Iain McGilchrist in The Master and His Emissary gives me some exhaustive science and philosophy to validate my experience. He reminds us that the right brain was the first hemisphere to develop. It is not an add-on to our more scientific left brain, it is the part of us that developed the left brain and feeds it.
In childhood, experience is relatively unalloyed by re-presentation: experience has “the glory and the freshness of a dream,” as Wordsworth expressed it…Childhood represents innocence, not in some moral sense, but in the sense of offering what the phenomenologists thought of as the pre-conceptual immediacy of experience (the world before the left hemisphere has deadened it to familiarity). It was this authentic “presencing” of the world that Romantic poetry aimed to recapture.
The Romantic acceptance that there is no simple “fact of the matter” – a reality that exists independently of ourselves and our attitude towards it – brought to the fore the absolutely crucial question of one’s disposition towards it, the relationship in which one stands to it. This emphasis on disposition towards whatever might be rather than the primacy of the thing itself in isolation or abstraction, explains the often contradictory accounts of what Romanticism “stood for.” (McGilchrist, 359)
Prayer is returning like a child
When I turn to centering prayer, meditation, even the left-brainish “mindfulness,” I am returning to childlike thinking, just as I think Jesus is encouraging. Meditation is the older sibling of science. When we move into the silence, we still the left brain and experience the holistic, right-now, apprehension of the right — including the longstanding memories of what it was like to know God and feel one with the earth, full of boundless hunger and curiosity, before we were constrained to find our place among others and compelled to consciously turn and turn into harmony.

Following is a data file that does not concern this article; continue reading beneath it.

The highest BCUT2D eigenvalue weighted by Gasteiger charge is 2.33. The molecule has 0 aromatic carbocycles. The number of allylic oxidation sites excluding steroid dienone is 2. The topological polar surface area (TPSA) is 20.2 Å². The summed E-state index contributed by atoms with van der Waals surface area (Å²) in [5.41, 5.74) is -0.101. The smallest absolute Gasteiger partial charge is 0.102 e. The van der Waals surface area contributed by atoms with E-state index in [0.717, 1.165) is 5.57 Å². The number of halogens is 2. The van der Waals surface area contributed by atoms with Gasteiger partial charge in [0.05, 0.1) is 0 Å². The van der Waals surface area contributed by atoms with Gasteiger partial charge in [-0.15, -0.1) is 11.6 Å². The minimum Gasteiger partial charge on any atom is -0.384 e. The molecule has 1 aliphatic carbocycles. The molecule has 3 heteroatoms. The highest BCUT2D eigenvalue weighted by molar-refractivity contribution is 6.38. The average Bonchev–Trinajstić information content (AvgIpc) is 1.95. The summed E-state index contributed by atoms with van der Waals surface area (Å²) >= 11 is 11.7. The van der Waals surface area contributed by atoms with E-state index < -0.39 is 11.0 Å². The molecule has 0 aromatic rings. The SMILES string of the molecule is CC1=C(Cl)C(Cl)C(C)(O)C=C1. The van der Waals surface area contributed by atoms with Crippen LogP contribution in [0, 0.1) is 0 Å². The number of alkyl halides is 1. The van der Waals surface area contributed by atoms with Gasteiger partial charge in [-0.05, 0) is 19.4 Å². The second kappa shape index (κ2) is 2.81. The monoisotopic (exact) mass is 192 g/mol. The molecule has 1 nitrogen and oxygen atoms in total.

McGilchrist quotes Wordsworth as a prime example of someone who is good at returning to the wonders of childhood. The art of the Romantics is a conscious turning into the presence of God (at least for many of them). Some are turning into the presence of “presence” itself, which I think is mostly just moving to the fringes of left-brain domination. Their movement, as short-lived as it was, is a good example of how humanity never really forgets who we are. Here is part of the poem to which McGilchrist refers above
But for those first affections,
……………………Those shadowy recollections,
……………Which, be they what they may
Are yet the fountain-light of all our day,
Are yet a master-light of all our seeing;
…………….Uphold us, cherish, and have power to make
Our noisy years seem moments in the being
Of the eternal Silence: truths that wake,
……………To perish never;
Which neither listlessness, nor mad endeavour,
…………………..Nor Man nor Boy,
Nor all that is at enmity with joy,
Can utterly abolish or destroy!
— From Ode: Intimations of Immortality from Recollections of Early Childhood William Wordsworth by William Wordsworth
I think Wordsworth is embellishing what Jesus is saying. We have all experienced the “fountain-light” of all our days. It may be dimmed by the messy attachments we have made, but it still has the power to reveal eternity when we turn into it. The enemies of joy may threaten it, but it can never be destroyed.